Solar charging a PIM e-Bike

JackA

Member
The built in 12 VDC to 44 VDC converter is the key to solar charging your PIM e-Bike. Why charge with 12 VDC? Well how about camping in remote areas, or while driving to the ride. The picture attached is a Goal Zero Yeti Lithium storage system connected to a Boulder 100 solar array. The day I took this picture the solar panel was producing enough power that the Lithium pack did not have to supply any while charging the PIM.
IMG_0857.JPG
 

rich c

Well-Known Member
How much does it cost to not plug into the grid? Seems like an expensive way to avoid sending the power company 50 cents for charging from the grid.
 

JackA

Member
How much does it cost to not plug into the grid? Seems like an expensive way to avoid sending the power company 50 cents for charging from the grid.
Hey, excellent point! The intended use is to charge the PIM e-Bikes while camping far away from the electrical grid. In the past we got one ride; with this solar system we can recharge both e-Bikes every day. We also use the system as a power back up for our home in north central Washington to keep the refrigerator and gas fire place operational during power outages. So, the charging of the e-Bikes is really just a side benefit.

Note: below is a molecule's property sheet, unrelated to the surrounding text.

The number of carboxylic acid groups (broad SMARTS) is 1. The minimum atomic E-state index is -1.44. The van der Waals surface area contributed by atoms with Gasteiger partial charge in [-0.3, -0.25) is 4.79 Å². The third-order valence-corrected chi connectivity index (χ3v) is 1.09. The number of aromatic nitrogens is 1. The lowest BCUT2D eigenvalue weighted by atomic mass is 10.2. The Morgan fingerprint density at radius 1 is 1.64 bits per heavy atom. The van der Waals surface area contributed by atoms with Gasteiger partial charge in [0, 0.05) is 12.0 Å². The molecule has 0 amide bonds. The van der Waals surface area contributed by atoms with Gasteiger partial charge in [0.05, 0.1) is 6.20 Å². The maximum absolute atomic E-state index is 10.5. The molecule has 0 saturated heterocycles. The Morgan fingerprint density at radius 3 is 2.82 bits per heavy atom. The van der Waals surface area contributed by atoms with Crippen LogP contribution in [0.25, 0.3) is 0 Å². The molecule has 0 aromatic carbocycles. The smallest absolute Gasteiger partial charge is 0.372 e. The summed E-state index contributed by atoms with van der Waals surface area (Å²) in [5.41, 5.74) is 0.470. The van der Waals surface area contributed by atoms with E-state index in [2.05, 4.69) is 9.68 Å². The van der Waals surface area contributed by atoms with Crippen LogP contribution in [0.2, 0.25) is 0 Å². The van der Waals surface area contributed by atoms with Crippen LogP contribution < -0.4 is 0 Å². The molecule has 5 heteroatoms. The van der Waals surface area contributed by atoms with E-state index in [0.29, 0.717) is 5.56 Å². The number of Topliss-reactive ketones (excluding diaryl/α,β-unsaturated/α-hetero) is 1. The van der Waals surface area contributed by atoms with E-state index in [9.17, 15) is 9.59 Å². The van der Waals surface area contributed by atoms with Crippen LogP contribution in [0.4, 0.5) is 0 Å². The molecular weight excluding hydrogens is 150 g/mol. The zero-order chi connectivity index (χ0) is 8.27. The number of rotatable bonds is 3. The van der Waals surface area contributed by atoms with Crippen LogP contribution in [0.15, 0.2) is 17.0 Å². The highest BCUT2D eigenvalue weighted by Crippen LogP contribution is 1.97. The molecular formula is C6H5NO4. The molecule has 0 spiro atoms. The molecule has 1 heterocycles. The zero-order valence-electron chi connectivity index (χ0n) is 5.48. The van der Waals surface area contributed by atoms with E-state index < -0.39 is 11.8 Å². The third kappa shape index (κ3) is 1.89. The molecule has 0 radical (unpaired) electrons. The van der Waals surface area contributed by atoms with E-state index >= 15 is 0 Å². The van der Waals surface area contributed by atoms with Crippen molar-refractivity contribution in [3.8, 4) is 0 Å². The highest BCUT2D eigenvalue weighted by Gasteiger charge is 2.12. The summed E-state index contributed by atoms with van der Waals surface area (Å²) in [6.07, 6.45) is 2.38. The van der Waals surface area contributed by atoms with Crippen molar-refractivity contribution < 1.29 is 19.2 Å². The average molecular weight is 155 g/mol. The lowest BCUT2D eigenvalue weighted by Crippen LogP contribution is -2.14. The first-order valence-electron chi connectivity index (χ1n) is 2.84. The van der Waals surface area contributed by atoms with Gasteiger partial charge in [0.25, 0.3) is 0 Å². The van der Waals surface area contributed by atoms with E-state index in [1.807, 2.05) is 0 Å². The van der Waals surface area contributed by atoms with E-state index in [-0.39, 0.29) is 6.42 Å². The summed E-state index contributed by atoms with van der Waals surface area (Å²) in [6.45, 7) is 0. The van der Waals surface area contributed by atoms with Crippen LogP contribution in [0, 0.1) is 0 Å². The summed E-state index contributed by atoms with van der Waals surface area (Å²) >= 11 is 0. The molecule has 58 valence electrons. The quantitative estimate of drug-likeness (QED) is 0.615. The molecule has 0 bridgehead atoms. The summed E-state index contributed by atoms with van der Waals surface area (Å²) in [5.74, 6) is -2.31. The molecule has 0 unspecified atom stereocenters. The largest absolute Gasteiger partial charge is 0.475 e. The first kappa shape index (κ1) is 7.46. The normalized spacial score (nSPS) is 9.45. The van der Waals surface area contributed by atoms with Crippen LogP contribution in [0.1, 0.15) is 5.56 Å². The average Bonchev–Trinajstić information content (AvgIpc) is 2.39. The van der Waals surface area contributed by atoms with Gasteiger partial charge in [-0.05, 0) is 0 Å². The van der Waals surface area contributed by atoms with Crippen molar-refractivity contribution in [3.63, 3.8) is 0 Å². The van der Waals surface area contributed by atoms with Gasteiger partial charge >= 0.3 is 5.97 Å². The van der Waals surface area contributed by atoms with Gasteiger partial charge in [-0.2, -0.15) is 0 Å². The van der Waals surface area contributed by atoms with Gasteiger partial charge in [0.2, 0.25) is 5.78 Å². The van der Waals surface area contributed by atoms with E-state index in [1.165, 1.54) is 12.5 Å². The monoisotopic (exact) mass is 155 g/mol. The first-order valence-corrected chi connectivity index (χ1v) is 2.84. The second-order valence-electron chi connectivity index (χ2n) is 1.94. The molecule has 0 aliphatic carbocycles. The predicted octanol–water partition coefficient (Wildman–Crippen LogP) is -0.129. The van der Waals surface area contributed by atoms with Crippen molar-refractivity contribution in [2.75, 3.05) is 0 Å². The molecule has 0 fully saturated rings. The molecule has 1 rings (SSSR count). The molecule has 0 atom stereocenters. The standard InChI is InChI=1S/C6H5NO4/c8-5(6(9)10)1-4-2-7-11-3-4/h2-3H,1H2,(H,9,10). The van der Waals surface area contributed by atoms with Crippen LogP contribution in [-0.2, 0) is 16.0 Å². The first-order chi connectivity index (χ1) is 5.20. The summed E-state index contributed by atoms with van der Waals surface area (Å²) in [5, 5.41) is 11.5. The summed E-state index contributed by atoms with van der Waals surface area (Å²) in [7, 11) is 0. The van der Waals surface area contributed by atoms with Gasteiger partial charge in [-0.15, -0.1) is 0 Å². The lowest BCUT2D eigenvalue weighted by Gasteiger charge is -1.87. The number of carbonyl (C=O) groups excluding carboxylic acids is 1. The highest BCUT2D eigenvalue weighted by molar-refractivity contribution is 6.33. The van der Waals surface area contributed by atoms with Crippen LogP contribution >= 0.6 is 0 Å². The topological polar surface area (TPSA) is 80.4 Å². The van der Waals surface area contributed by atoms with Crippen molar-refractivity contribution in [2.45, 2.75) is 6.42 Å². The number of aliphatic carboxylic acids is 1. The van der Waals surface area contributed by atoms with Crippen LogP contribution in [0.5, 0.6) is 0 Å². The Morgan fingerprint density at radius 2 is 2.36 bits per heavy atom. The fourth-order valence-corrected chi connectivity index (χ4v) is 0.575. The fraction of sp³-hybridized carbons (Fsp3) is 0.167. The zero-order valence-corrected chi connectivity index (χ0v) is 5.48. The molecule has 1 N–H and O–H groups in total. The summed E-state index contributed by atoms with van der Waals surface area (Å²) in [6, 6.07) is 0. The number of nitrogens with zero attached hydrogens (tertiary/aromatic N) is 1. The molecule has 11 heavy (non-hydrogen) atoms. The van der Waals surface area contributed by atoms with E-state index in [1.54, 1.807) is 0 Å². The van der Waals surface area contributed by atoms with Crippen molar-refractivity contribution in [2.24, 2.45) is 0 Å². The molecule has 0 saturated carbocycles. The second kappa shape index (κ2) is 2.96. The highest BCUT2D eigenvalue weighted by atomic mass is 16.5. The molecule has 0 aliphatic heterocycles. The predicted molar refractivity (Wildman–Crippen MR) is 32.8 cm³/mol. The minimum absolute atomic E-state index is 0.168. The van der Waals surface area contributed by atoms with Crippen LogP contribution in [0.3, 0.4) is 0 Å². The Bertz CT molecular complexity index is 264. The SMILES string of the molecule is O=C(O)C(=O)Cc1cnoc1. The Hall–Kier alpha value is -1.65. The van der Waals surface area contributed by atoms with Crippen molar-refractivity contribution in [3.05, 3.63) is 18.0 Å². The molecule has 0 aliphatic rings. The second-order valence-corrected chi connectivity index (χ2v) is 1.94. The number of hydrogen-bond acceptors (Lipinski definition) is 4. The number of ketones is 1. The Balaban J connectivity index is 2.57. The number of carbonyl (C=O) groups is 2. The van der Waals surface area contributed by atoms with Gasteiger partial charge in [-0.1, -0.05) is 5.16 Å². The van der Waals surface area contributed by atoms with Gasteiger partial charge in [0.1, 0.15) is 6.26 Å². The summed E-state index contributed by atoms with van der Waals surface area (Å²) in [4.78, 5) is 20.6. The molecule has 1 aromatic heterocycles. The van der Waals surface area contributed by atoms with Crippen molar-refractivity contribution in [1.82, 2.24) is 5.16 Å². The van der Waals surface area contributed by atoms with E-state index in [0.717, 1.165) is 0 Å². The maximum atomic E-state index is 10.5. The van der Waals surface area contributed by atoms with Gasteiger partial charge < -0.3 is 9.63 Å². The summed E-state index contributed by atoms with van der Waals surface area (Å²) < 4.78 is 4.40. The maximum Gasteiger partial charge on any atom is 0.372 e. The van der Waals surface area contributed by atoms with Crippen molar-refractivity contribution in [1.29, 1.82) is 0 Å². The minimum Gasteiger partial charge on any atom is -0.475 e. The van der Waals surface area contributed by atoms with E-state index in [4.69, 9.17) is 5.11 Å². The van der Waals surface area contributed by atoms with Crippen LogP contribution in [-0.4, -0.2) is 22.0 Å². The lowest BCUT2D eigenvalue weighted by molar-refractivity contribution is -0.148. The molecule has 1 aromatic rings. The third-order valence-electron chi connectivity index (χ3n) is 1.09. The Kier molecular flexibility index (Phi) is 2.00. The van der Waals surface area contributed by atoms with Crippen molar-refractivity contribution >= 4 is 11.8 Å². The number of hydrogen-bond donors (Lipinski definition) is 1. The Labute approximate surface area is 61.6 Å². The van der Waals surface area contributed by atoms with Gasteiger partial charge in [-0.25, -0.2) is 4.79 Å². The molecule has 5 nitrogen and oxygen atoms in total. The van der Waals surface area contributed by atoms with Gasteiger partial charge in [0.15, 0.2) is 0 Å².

jazz

Well-Known Member
What is the rate of charge and how long does it take to charge up the battery?
 

JackA

Member
What is the rate of charge and how long does it take to charge up the battery?
I was plugged into the 12 VDC outlet which is rated at up to 10 Amps. This would mean the maximum output would be 120 Watts. The 380 Wh battery would, if the starting point was fully discharged, take 380/120=3.2 hours. Lithium achieves its best charge cycle life when kept at a SOC (State of Charge) between 20% and 90% so we try not to discharge our packs below 20%. One improvement to the PIM pack I would appreciate is SOC shown in percentage rather than "Bars". This would make it easier to see the 20% boundary while riding.